by Aube Giroux
The deadline for responses to the Health Canada public consultation on its proposal to exempt new GMOs from regulation is midnight tomorrow (24 May). Please act now: https://cban.ca/take-action/no-exemptions/
Aube Giroux is a Nova Scotian documentary filmmaker and PBS cooking show producer. Her film on GMOs, Modified, has been broadcast nationally on CBC, screened at over 70 international film festivals, and received 15 awards. It can be viewed at www.modifiedthefilm.com. Aube is offering GMWatch readers 50% off the rental of the film. The promo code is GMWATCH50 – go to http://modifiedthefilm.com (click "rent" on the main page, then the code is applied at checkout), or the direct link for the discount is accessible here: https://vimeo.com/ondemand/modified/ Discount code valid until 31 July 2021.
Four years ago this spring, I was eagerly awaiting a phone call from Health Canada in response to my interview request. The interview was going to be the final piece of a puzzle I had been working on for 10 years: an investigative documentary film about genetically engineered foods (also called genetically modified organisms or GMOs) and how they are regulated in Canada. As the primary agency responsible for regulating GMOs, Health Canada could provide answers that no one else could. But Health Canada refused to participate in the interview.
My documentary follows an investigation that was started in 1999 when, just a few years after the first GMOs entered our food supply, the Canadian government asked the Royal Society of Canada to perform an assessment of our GMO regulatory system. The result was a very critical 245-page report, released in 2001 and described by the Toronto Star as “a polite but scathing indictment” of the federal government. The report made 53 recommendations to address the alarming lack of transparency and scientific rigour in our GMO regulatory system. But the recommendations were largely ignored by the Canadian government.
This year marks the 20th anniversary since that report. It is therefore ironic that Health Canada chose 2021 to further weaken an already faulty regulatory system by proposing changes to how it will conduct GMO risk assessment.
Sadly, these are not the changes recommended by the Royal Society. These are changes pushed for by multinational biotechnology and pesticide corporations, and their lobby group CropLife Canada, to reduce regulatory hurdles and make it easier to get new GMOs to market quickly, and quietly. In these proposed new guidelines, some GMOs — particularly those created with gene editing — will be exempt from government safety assessment.
Gene editing is a new way to alter the genetic material of plants, animals and other organisms by inserting, deleting or otherwise changing a DNA sequence at a specific site in the genome. It differs from other genetic engineering techniques because it is faster and cheaper and doesn’t always leave behind DNA from a foreign organism in the final product.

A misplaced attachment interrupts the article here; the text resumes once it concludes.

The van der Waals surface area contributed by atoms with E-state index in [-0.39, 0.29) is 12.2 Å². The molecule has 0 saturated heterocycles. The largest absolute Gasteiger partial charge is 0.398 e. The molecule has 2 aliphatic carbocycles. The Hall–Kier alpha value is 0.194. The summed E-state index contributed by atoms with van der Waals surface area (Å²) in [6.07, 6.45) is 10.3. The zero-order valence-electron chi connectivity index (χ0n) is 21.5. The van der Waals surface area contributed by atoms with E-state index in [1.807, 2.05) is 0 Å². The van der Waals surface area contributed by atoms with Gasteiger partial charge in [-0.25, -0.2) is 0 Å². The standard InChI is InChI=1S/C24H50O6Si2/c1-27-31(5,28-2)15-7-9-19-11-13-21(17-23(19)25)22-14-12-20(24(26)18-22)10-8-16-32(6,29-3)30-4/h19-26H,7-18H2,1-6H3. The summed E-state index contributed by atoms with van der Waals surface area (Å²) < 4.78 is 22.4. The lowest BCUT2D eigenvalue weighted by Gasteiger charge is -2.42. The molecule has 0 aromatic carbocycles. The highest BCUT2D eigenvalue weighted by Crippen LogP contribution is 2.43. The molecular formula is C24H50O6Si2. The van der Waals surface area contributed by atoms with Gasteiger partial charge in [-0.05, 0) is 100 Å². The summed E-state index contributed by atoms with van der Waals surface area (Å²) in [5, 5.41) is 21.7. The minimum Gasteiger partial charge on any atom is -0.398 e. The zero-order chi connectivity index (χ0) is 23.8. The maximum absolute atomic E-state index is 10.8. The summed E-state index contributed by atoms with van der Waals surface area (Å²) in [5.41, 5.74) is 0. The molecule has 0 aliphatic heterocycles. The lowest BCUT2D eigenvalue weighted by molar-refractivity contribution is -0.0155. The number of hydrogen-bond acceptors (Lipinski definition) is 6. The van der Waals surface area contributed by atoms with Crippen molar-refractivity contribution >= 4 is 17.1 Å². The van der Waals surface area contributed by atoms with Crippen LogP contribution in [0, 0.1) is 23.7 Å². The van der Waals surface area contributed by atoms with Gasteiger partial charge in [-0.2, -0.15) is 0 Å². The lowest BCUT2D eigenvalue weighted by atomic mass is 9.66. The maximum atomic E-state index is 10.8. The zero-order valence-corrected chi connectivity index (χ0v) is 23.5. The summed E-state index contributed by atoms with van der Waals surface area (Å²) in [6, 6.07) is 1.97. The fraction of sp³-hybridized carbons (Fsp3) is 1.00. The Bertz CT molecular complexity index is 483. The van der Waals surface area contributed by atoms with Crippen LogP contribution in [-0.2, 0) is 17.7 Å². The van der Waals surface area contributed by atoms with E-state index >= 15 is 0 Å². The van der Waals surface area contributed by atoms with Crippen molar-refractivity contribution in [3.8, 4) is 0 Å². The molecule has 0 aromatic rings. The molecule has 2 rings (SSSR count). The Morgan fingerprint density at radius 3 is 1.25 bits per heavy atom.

However, it still carries risks and is known to result in unexpected effects. Peer-reviewed studies show that gene editing can create genetic errors in the target organism, leading to unexpected outcomes. For example, one tiny genetic change in a DNA sequence can lead to changes in protein composition and affect an organism’s ability to express or suppress other genes.
The possible risks of any new GMO need to be carefully assessed through a robust regulatory system, not by the product developers themselves. By abdicating its responsibility to ensure food safety, Health Canada would set a precedent of corporate self-regulation for GMOs. This is bad for food safety and bad for democracy. It would be further evidence of regulatory capture by industry, whereby corporate goals such as creating “an efficient pathway to commercialization” are given priority over protecting the public. Independent science, not corporate science, needs to be behind all safety assessments.
Initial drafts of the new regulatory guidelines from July 2020 show that Health Canada had originally decided that gene-edited foods would undergo the same risk assessment as other GMOs. However, after several meetings with the agribusiness industry, Health Canada revised its proposed guidelines to remove this regulatory oversight, instead allowing GMOs with no foreign DNA to easily avoid regulation. In other words, these new GMOs would come on the market without any government safety assessment, or the government even knowing they exist. Farmers would unknowingly plant them and consumers would unknowingly eat them. It’s a victory for the industry stakeholders who took part in those meetings, but do we really want to allow companies to call the shots on how our food is regulated?
While touring with my film, audiences frequently expressed shock that Health Canada refused to answer my questions. As Canadian consumers, we experience that same lack of transparency at the grocery store. Canada is now the only industrialized country that doesn’t have a mandatory GMO labelling law, despite the fact that more than 80 per cent of Canadians are in favour of GMO labelling. When it comes to food and agriculture policies in Canada, the agribusiness industry usually gets the last say. The late Member of Parliament Charles Caccia described it perfectly: “Governments are coming under increased well-organized pressure from the corporate sector. Governments have to make a choice between serving the corporate sector and serving the public.”
This article first appeared on Saltwire, May 18, 2021